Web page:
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Half-Inch Heist

For: iPhone

Half baked

Product: Half-Inch Heist | Developer: Mutant Labs | Publisher: Mutant Labs | Format: iPhone | Genre: Action, Arcade, Hardcore | Players: 1 | Version: Europe | App version: 1.0
Half-Inch Heist iPhone, thumbnail 1
If you boiled down the bullet-hell genre, stripping away all of the periphery mechanics as you did so, you'd be left with something similar to Half-Inch Heist.

This is a game that's all dodge, with giant hails of rockets, bullets, lasers, and bad guys inundating you from the second you start.

While it's a twitchy test of reactions, and pretty good-looking to boot, in the end is hamstrung by its own simplicity.

You're nicked

You control the game with a single finger. A diamond appears at the bottom of the screen, you push down on it, and the game starts. If you lift your finger for even a split-second then you lose and have to start again from the beginning.

IAPs explained
Coins buy you continues, but they only occur in the game after you've killed a boss, which doesn't happen very often. The other way to get them is to pay.

You get a pack of 1500 for 69p, which equates to five second chances. The most expensive pack is £3.99 and gives you 20,000 coins, or just under 67 second chances.

Leaderboard scores show how many coins you've spent, so you'll know if someone's ahead of you on skill alone. They're not exactly cheap, but if you want to get further into the game they're pretty essential.
The key to survival is weaving your way through the shower of munitions flying in your general direction. Last for long enough and you have to take on a boss. Here you need to hover over an exposed weak spot, all the while dodging and weaving through the boss's minions.

At first it feels like a great idea. It's a burst of arcade action that requires concentration, but it isn't hampered by the lack of physical controls the iPhone offers. But after a few tries the problems behind the game's simple premise start to become evident.

For starters, no matter how you play you're going to be obscuring a good chunk of the screen. In a game where split second darts out of the way are the norm, not being able to see a rocket blasting in your direction is a major problem.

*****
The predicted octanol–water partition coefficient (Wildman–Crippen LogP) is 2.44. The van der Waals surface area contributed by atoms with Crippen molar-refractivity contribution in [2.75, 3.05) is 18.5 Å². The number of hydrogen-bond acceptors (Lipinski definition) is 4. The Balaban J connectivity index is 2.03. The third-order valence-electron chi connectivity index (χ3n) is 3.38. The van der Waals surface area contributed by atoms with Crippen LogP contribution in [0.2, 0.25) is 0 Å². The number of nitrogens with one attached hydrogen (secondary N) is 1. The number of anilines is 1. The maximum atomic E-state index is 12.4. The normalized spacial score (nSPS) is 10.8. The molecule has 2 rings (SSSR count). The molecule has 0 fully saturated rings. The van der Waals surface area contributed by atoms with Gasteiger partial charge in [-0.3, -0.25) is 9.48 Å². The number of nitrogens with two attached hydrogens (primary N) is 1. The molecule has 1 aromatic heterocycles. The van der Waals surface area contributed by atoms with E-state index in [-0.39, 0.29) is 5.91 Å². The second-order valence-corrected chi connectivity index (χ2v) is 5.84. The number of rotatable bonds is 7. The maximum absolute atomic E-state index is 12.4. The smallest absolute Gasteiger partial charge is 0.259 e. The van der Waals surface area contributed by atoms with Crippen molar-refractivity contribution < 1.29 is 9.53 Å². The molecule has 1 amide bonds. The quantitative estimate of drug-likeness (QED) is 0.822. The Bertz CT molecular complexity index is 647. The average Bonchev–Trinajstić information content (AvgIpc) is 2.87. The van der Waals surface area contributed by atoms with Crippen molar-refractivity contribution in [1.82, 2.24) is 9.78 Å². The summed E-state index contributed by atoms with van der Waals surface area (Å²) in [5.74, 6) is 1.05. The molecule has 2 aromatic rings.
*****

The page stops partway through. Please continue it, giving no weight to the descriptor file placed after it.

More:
Then there's the difficulty level. Half-Inch Heist is uncompromisingly tough. Within the first hour of play you'll have died countless times and not made it past the first boss. Endless runners offer the same death-to-play ratio, but with more variety.

Here you're fighting against the same obstacles over and over, and it starts to become a little wearisome - especially when you keep dying at the same spot time and time again.

With a floating stick control and randomly generated levels, these problems could have been avoided. As it is, Half-Inch Heist feels like a good idea that hasn't quite been thought through.

Half-Inch Heist
Reviewer photo
Harry Slater | 25 January 2013
While it has an interesting central idea, Half-Inch Heist is more about frustration than it is fun
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Show: Latest | Oldest
Sep 2012
Post count:
Ron Goodrich | 13:02 - 25 January 2013
My biggest problem was the stupid diamond doesn't move as fast as my finger. I couldn't get past the guided missiles at the very beginning because they diamond varies from being under my finger to a good 3/4 inch behind it at time. LAME.
Nov 2011
Post count:
mr_bez | 13:01 - 25 January 2013
"Leaderboard scores show how many coins you've spent, so you'll know if someone's ahead of you on skill alone."

Is this true? As far as I can see, there's only a single leaderboard and it's based purely on score, with no consideration for number of coints earned/bought/spent.
Nov 2011
Post count:
mr_bez | 12:26 - 25 January 2013
Made it past the first boss the first time I played, but still can't quite manage the second. Can't help but think that the high difficulty means that the freemium model won't garner the developer much money, either - paying 69p for 5 continues, each of which might get you an extra 30-60 seconds into the game, is too steep for me. Also, there's a fairly limited amount of content here - if you buy a few continues, you might get to the end, but then what?

Would have much preferred this if it was a cheap paid download, but continues weren't so harshly rationed.